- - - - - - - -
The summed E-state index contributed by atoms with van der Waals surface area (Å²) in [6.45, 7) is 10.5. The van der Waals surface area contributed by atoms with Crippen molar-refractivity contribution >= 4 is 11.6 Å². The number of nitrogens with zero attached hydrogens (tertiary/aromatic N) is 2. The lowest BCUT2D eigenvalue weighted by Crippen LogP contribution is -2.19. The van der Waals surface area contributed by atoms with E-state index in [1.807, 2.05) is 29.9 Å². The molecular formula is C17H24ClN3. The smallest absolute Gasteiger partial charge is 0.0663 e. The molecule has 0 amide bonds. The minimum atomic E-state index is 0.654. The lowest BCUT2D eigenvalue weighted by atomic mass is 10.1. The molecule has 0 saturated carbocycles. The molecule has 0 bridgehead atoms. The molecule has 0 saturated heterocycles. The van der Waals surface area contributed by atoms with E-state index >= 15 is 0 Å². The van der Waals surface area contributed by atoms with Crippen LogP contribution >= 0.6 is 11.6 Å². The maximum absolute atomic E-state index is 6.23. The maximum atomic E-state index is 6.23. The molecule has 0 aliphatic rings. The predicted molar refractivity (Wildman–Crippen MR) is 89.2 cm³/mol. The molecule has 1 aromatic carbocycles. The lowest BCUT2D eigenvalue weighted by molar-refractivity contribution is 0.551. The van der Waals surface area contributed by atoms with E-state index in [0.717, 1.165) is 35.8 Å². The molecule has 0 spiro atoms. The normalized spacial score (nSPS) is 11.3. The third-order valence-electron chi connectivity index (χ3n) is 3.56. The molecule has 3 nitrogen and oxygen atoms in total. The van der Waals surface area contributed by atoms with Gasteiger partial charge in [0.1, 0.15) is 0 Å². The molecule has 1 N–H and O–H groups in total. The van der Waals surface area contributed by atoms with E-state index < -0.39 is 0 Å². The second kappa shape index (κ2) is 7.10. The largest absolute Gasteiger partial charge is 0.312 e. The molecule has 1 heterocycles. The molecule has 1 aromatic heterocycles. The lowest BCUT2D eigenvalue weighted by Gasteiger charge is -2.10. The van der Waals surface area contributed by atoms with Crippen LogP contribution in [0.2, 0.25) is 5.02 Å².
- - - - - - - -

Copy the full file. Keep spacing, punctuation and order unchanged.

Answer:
The summed E-state index contributed by atoms with van der Waals surface area (Å²) in [6.45, 7) is 10.5. The van der Waals surface area contributed by atoms with Crippen molar-refractivity contribution >= 4 is 11.6 Å². The number of nitrogens with zero attached hydrogens (tertiary/aromatic N) is 2. The lowest BCUT2D eigenvalue weighted by Crippen LogP contribution is -2.19. The van der Waals surface area contributed by atoms with E-state index in [1.807, 2.05) is 29.9 Å². The molecular formula is C17H24ClN3. The smallest absolute Gasteiger partial charge is 0.0663 e. The molecule has 0 amide bonds. The minimum atomic E-state index is 0.654. The lowest BCUT2D eigenvalue weighted by atomic mass is 10.1. The molecule has 0 saturated carbocycles. The molecule has 0 bridgehead atoms. The molecule has 0 saturated heterocycles. The van der Waals surface area contributed by atoms with E-state index >= 15 is 0 Å². The van der Waals surface area contributed by atoms with Crippen LogP contribution >= 0.6 is 11.6 Å². The maximum absolute atomic E-state index is 6.23. The maximum atomic E-state index is 6.23. The molecule has 0 aliphatic rings. The predicted molar refractivity (Wildman–Crippen MR) is 89.2 cm³/mol. The molecule has 1 aromatic carbocycles. The lowest BCUT2D eigenvalue weighted by molar-refractivity contribution is 0.551. The van der Waals surface area contributed by atoms with E-state index in [0.717, 1.165) is 35.8 Å². The molecule has 0 spiro atoms. The normalized spacial score (nSPS) is 11.3. The third-order valence-electron chi connectivity index (χ3n) is 3.56. The molecule has 3 nitrogen and oxygen atoms in total. The van der Waals surface area contributed by atoms with Gasteiger partial charge in [0.1, 0.15) is 0 Å². The molecule has 1 N–H and O–H groups in total. The van der Waals surface area contributed by atoms with E-state index < -0.39 is 0 Å². The second kappa shape index (κ2) is 7.10. The largest absolute Gasteiger partial charge is 0.312 e. The molecule has 1 heterocycles. The molecule has 1 aromatic heterocycles. The lowest BCUT2D eigenvalue weighted by Gasteiger charge is -2.10. The van der Waals surface area contributed by atoms with Crippen LogP contribution in [0.2, 0.25) is 5.02 Å².